D.C. regionals give new work its due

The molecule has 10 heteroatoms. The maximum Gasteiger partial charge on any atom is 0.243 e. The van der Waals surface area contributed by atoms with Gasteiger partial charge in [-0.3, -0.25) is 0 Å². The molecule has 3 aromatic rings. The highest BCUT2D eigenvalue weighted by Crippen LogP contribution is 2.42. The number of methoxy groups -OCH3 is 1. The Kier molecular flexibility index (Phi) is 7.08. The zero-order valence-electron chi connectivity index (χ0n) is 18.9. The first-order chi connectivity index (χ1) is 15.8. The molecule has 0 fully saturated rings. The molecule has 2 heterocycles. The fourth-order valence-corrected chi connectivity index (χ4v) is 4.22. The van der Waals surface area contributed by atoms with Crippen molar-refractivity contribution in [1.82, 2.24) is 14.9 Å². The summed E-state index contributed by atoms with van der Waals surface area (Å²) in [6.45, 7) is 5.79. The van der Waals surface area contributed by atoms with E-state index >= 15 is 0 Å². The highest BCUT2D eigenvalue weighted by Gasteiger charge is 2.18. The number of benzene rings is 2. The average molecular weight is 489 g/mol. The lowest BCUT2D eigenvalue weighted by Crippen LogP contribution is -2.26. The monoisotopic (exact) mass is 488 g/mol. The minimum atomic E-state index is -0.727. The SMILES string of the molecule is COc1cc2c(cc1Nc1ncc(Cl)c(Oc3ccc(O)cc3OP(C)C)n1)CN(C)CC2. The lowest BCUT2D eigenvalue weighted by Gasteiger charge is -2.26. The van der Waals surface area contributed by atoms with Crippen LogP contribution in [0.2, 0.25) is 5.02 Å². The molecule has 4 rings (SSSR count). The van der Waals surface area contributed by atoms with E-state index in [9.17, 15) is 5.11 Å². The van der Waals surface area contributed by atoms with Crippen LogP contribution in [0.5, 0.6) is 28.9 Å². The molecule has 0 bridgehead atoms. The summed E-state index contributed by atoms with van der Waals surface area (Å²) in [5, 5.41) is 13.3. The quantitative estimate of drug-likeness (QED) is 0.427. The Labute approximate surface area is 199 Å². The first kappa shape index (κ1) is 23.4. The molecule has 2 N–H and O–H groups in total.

D.C. regional Woolly Mammoth Theater, which specializes in envelope-pushing contempo plays, has unveiled a new $4 million fundraising campaign to help fund the new work that is the troupe’s bread and butter.Dubbed “Free the Beast,” the campaign reps the latest development in the area’s burgeoning new play scene, where local auds have proven themselves willing to turn out for new titles from theaters of all sizes including Arena Stage, Theater J and Studio Theater. Woolly a.d. Howard Shalwitz says the company has already raised $1.8 million toward its goal to support the production of 25 new plays starting next season. Most of the largesse comes from its dedicated core of local contributors including Arlene and Robert Kogod. Woolly, which recently produced a popular production of Bruce Norris’ Pulitzer winner “Clybourne Park,” hopes to complete the campaign by next July. Money will be allocated in $400,000 increments, allowing Woolly to mount projects it previously could not afford. The program also will support playwright commissions, workshops and other activities. The theater’s upcoming season will include two “Beast” supported preems — Mia Chung’s “You for Me for You” about two North Korean sisters who flee to the U.S. (to be staged by Russian director Yury Urnov), and Aaron Posner’s “Stupid Fucking Bird,” an irreverent musical riff on Chekhov’s “The Seagull,” directed by Shalwitz. The program also will support a 2014 production of “Zombie: The American,” a futuristic thriller by company member Robert O’Hara (“Booty Candy”). The new campaign serves as a reminder of the robust support D.C. theater and auds traditionally provide new plays, which on Broadway and beyond can often have trouble drawing crowds. While big-time player Arena Stage garners recognition for its high profile programs to bolster new plays and playwrights, other theaters are also busy on that front. For example, Arlington, Va.’s Signature Theater is wrapping a season that has included four world preems, three of them fully staged musicals, with help from funding orgs like the Shen Family Foundation. Other new play sources include Theater J, which under a.d. Ari Roth emphasizes new works with Jewish themes, including plays from local scribes. Theater J’s upcoming season will offer a new play by Roth called “Andy and the Shadows,” about the son of Holocaust refugees seeking to understand his parents’ past. It is based on Roth’s own childhood experiences. Meanwhile, Studio Theater has launched an initiative under its new a.d. David Muse called the Studio Lab to bolster its schedule with stripped-down productions of invigorating new plays. Following this season’s launch with Duncan McMillan’s “Lungs,” Studio will follow next year with Byrony Lavery’s new play, “Dirt.” D.C. is also home to the National New Play Network, an alliance of non-profit theaters. The org says its Continued Life of New Plays Fund will support five productions of William Missouri Downs’ “The Exit Interview” next season, beginning with its world premiere at Orlando Shakespeare Theater in September. Theaters in San Diego, Philadelphia, Iowa City, and Charlotte, N.C., are also planned.